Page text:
The typical Swamp Yankee took the waste not ethic to a high art form. "If it ain't broke, don't fix it" may have first been uttered by a Swamp Yankee — they were happy to salvage anything that anybody didn't want in the knowledge that most things can be repurposed and even if not now, then later. Initially, they would never even consider the idea of a teardown of anything as anything other than simply outrageous given the fact that whatever was thrown away had so much embodied energy (essentially the sweat, blood and tears of folk who relied on their full-on devotion to survive to make it with scant resources.)
Swamp Yankees had a primal sense of value that most of us, even now, don't have. Environmentalists speak grimly about the survival of the planet — Swamp Yankees dealt with literal, personal survival every day and in that ethos there is the kernel of what is truly green — that wasting any thing that has value, including, by definition, money, for energy that is not used, repairs that should be made unnecessary by design, the available energy of the sun and wind, and even the extra built space that pride puffs up in a trophy home wastes value.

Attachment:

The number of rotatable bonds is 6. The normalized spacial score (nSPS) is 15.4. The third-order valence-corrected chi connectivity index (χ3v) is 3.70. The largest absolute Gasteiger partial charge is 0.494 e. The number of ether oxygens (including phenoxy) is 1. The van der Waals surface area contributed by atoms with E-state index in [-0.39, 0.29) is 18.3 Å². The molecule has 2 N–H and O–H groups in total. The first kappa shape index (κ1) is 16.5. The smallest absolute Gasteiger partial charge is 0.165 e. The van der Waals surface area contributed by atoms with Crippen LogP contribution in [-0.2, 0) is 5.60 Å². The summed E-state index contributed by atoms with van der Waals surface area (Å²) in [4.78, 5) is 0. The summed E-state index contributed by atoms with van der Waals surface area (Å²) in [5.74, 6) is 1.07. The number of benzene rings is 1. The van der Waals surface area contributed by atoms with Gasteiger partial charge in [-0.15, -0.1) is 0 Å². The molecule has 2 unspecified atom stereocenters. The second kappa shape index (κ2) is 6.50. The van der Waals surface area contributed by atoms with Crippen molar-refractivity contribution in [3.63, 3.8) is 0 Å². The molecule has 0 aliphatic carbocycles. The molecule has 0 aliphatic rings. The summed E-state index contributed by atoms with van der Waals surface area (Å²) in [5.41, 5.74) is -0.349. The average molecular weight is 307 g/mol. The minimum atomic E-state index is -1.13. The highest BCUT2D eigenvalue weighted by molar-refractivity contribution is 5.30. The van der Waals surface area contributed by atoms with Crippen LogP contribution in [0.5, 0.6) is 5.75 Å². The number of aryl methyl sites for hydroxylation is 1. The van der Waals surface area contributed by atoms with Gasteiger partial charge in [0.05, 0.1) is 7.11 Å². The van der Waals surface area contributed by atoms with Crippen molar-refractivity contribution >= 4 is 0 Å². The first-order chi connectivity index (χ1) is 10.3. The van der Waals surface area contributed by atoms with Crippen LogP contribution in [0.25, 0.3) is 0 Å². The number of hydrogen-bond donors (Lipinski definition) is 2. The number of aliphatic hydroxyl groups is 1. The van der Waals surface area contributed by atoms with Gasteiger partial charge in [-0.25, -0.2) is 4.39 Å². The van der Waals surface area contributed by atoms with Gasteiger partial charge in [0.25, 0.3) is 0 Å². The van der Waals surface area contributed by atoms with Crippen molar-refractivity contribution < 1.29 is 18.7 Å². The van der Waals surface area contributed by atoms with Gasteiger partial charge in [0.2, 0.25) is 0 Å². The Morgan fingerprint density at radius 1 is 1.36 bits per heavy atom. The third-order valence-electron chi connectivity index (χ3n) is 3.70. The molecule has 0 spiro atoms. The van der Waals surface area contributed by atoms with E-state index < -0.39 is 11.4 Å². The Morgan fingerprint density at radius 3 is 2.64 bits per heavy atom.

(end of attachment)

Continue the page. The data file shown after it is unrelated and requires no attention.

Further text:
Swamp Yankees knew that if you used more than you need today, it's gone, and you may need it tomorrow. If something still works, new is not necessarily better. Pride went before a fall if it meant waste — so Swamp Yankees began to take pride on the smallest footprint possible, to conserve the fruits of their labor, the residual value of their work, so that they could get thru the next Nor'easter, hurricane or rip tide.
There are some basic mindsets that are green that do not involve feel-good self-indulgence, buzzwords or gizmos and this blog will offer up one paradigm every two weeks, taken together they offer a no-nonsense, all common sense approach to recognizing reality amid the hype and pander of the sustainable PR machine's sales techniques.
Duo Dickinson has been an architect for over 30 years and received over 30 awards. His work has been published in over 70 national publications. Mr. Dickinson’s latest book is Staying Put. He is the architecture critic for the New Haven Register, and writes for Design Bureau, A.B., New Haven Magazine, and his own blog, Saved By Design. He has taught at Yale, Roger Williams and Harvard GSD Summer Program.